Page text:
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OPEN TALK: The Unseen Costs of Observability: The Need for Continuous Code Improvement


Cory Virok
Rollbar, CTO, Co-founder


Cory is the CTO and Co-founder of Rollbar, the leading SF-based continuous code improvement platform. He is an experienced technical leader, who is passionate about innovation and creating world class teams and products. His expertise lies in engineering leadership, scalability and performance, software architecture, rapid iteration and AB testing. Prior to founding Rollbar with Brian Rue in 2012, Cory served as the Director of Engineering at Lumos Labs and Lolapps. Cory earned a BS in Computer Science from the Rochester Institute of Technology.


We’re quickly becoming better at building software. The increased adoption of microservices architectures and the move to open source are evidence of this. But, we’re not really that much better at fixing it. Finding and remediating bugs is a drain on developers’ time and productivity. We’re reliant on tools that tell us about the stability of our infrastructures. But with more lines of code being written today than the day before, it’s not enough. Teams are getting too much noise and false signals, creating alert fatigue. Developers spend too long investigating issues, struggle to prioritize what needs fixing, and become less productive.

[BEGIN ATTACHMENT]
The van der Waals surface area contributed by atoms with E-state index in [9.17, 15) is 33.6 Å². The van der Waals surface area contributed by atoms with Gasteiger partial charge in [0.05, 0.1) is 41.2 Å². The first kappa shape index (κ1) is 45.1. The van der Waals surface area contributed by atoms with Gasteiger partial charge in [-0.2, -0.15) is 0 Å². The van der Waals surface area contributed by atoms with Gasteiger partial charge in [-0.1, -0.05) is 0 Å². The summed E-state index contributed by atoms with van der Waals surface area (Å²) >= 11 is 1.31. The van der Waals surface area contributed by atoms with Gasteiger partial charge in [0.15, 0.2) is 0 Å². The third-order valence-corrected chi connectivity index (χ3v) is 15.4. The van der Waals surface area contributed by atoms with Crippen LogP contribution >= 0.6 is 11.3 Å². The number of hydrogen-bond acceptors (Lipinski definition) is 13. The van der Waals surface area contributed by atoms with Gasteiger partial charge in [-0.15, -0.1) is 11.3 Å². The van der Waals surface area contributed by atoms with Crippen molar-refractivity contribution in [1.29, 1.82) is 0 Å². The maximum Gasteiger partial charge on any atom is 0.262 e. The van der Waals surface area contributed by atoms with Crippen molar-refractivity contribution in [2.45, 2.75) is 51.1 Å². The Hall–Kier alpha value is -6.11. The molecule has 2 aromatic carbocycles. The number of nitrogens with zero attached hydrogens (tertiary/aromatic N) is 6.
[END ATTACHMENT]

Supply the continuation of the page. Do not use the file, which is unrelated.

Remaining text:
How we build, test, deploy, and release has become more complex, so finding the root cause of errors has become harder. More contextual information is needed to quickly pinpoint where it’s occurring and better error signals can help reduce the noise by grouping together similar root causes which, in turn, alleviates alert fatigue. Plus, bugs should get resolved before users complain, which is still the top way companies find out about bugs despite all the tools they have in place.

And all of this is happening as companies embrace faster deployment models like CI/CD. It’s why the shift left movement is happening, to move testing earlier in the process to catch issues earlier. But what if you could shorten testing cycles and still catch errors before users do?

In this session, you’ll learn:

* Why developers need to be focused on continuously improving code, and not just observability
* How to boost developer productivity by spending less time debugging
* How to catch errors before users report them